Last minute cancellations really mess with me. It’s understandable; these things happen and today’s cancellation is beyond her control, so intellectually I don’t mind too much. She’s gone off sick and the office isn’t sure when she’ll be back. My CPN is awesome and I hope she’s feeling better soon; that’s the most important thing.
I’ve been a little nervous about today’s appointment. We were supposed to be getting the referral forms sorted for signposting me to the personality disorders team. I’m anxious about the referral because the whole PD thing is a new ball game for me. Wondering what they’ll say, but happy to have the potential access to talk-therapy in the not-too-distant future.
The forms are very in-depth and most of the questions are very open-ended. They ask about work history (I’ve been a job-hopper for almost two years; can’t seem to find work that I enjoy so I’ve been accumulating skills until I do), relationship history (unstable at first, but been with Luke for coming up eight years now), family history and so on. Filling it out wasn’t any fun. It felt like a test and I don’t like tests all that much.
The other worry for me is being forgotten about in the system. I’ve had the situation before where a CPN has had to cancel, and then hasn’t been in touch to re-schedule. I know I’m very reliant on the team; when I started with EIiP they told me that by the third year of their involvement they would expect the frequency of appointments to be less than monthly. We had got it down to once a month, but the wobble of the last few weeks has seen us revert to fortnightly. I don’t like taking up so much of their time when I should be well on the road to recovery. But we’re still on the trial-and-error phase of getting medication right; olanzapine was good for a couple of months, but hasn’t really stabilised my mood to a functioning level. I’ve got to go get bloods done (eek – I have paranoia relating to them having a sample of my blood) and then it has been suggested that we try sodium valproate; we’ve been avoiding it thus far due to the risk to a foetus – despite my protestations that I have no inclination to get pregnant.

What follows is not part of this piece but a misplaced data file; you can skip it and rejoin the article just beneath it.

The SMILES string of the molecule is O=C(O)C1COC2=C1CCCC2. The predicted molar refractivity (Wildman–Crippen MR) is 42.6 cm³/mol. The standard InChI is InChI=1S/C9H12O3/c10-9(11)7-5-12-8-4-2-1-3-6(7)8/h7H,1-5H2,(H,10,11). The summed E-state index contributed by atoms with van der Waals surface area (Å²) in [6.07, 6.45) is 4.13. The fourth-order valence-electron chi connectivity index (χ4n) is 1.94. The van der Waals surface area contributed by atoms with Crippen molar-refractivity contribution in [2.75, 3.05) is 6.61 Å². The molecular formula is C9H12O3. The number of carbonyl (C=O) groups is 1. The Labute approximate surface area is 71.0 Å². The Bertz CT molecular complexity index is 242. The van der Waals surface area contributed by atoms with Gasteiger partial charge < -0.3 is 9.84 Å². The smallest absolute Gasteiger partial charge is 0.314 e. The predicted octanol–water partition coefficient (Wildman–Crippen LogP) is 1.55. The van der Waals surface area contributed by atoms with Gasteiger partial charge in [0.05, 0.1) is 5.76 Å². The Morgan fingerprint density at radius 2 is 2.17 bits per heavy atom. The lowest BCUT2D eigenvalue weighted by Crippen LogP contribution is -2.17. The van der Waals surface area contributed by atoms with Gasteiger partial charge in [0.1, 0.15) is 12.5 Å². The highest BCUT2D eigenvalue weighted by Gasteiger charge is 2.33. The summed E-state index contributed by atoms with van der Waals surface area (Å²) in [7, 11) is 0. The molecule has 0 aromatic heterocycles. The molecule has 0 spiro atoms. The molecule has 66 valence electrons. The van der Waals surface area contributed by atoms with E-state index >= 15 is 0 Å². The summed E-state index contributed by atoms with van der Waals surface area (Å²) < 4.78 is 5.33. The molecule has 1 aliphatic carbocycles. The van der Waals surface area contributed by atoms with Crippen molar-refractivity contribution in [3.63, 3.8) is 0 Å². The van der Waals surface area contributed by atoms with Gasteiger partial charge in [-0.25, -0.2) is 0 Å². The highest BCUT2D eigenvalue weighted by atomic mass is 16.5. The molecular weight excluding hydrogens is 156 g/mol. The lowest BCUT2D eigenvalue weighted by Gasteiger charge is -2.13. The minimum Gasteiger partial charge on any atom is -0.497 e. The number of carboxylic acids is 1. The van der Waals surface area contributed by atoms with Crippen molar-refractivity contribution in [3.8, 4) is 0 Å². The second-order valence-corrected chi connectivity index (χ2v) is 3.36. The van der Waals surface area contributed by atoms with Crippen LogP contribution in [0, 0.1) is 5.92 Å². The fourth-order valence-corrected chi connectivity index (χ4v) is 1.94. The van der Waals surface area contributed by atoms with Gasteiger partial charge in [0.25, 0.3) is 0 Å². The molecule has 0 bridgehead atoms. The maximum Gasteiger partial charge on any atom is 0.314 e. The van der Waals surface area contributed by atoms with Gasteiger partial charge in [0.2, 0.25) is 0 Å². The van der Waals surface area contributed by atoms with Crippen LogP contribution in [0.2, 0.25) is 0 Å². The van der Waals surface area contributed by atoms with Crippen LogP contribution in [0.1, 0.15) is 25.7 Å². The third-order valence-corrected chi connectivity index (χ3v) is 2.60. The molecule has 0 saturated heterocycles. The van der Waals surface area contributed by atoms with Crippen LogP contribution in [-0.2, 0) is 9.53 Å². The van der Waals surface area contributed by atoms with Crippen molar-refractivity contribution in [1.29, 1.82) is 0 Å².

Not being ‘recovered’ feels like something of a failing in my mind. The longest I’ve been totally stable in the last three years since my initial episode is about 8 months. Somehow, in that same time frame, I’ve missed only about 5 or 6 weeks of work; despite the overwhelming task that work becomes during these times. I have battled with HTT over my employment status many times – they see it that if I’m still at work then I’m coping, which couldn’t be farther from the truth. In fact, the thing that keeps me going into the office is a fear of losing my job if I don’t; and that’s at total risk of my health.
I’m hoping that this current rocky patch smoothes itself out soon. I don’t want to keep going over the same ground, repeating the same patterns.